Cross-Site Scripting (XSS)

Cross-site scripting was originally used by Microsoft engineers to describe an attack where a malicious website loaded a target app and got it to execute malicious JavaScript. However, it has now come to refer to many other kinds of code injection, which makes the name pretty confusing. XSS is when an attacker injects client-side code into a web page and gets that code to run in another users’s browser when they visit the page.


If you aren’t familiar with the idea of client-side code, here’s a quick overview. In the web, code can run in two different places: on the server (server-side) or on the machine of the client accessing the server (client-side). For example, when you send an email, the email is transmitted to your recipient by server-side code, but the layout of the message box you are typing into is defined by client-side code. This distinction is important. For example, if your server has secret keys that no user should know, you’d better not put them in client-side code! Similarly, any good password manager will encrypt a user’s passwords client-side so that the server never has access to them. PHP and Python are server-side languages, while HTML and JavaScript generally run client-side. (Node can use server-side JavaScript.)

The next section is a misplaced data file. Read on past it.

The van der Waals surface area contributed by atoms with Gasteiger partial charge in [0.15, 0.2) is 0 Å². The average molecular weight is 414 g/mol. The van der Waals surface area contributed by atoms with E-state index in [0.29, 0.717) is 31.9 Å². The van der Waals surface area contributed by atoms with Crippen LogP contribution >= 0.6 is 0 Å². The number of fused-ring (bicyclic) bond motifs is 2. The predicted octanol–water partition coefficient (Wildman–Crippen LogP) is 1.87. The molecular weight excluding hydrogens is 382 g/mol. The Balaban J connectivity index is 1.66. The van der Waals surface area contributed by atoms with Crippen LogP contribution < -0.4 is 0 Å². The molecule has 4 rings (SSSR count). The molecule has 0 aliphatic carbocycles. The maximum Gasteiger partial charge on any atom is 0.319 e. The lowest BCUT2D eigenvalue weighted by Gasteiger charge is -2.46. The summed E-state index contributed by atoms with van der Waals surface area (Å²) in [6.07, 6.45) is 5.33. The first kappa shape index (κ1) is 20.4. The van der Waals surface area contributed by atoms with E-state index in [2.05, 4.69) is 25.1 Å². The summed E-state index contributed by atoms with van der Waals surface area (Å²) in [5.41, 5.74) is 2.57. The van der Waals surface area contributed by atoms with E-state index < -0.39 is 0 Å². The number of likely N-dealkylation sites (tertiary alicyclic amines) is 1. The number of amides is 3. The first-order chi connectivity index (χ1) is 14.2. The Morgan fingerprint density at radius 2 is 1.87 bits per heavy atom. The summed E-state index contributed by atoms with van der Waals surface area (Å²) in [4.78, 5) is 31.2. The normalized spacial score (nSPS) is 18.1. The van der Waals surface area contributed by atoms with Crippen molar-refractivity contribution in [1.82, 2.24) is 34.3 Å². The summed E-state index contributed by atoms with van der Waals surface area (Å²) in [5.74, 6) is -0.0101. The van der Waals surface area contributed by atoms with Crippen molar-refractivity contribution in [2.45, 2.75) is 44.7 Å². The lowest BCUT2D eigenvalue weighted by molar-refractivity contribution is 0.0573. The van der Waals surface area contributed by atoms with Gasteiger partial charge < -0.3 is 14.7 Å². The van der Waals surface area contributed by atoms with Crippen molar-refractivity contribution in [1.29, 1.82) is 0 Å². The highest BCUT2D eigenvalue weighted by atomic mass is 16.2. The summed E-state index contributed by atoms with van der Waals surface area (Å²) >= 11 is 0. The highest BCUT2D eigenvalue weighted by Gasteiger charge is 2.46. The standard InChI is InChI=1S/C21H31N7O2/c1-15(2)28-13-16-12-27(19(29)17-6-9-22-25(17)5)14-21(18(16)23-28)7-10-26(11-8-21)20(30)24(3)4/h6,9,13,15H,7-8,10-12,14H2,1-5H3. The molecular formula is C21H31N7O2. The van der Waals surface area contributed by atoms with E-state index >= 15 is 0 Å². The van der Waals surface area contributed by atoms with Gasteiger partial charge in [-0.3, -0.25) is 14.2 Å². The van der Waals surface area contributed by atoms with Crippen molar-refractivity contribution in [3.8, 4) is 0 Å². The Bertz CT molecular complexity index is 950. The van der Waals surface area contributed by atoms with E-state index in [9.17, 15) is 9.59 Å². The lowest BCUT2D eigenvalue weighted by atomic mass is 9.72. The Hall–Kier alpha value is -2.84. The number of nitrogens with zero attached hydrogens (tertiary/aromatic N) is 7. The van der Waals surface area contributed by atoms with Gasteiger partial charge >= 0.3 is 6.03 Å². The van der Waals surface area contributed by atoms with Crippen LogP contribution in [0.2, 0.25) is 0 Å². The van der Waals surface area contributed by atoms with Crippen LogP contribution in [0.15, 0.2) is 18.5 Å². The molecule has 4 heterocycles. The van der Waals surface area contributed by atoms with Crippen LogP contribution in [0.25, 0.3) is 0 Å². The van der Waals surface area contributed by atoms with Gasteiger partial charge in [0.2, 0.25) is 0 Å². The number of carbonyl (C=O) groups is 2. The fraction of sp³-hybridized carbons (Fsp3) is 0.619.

The Vulnerability

Let’s try out XSS on PwnMe. Launch PwnMe with flask run and navigate to Then load the vulnerable site and click on the Who Am I link in the navigation bar. If you type your name into the box, the app says hello to you!

Use your browser’s developer tools to take a look at the page’s HTML. You can generally access these by right-clicking on the page. Find where your name is being shown. You should see code like this: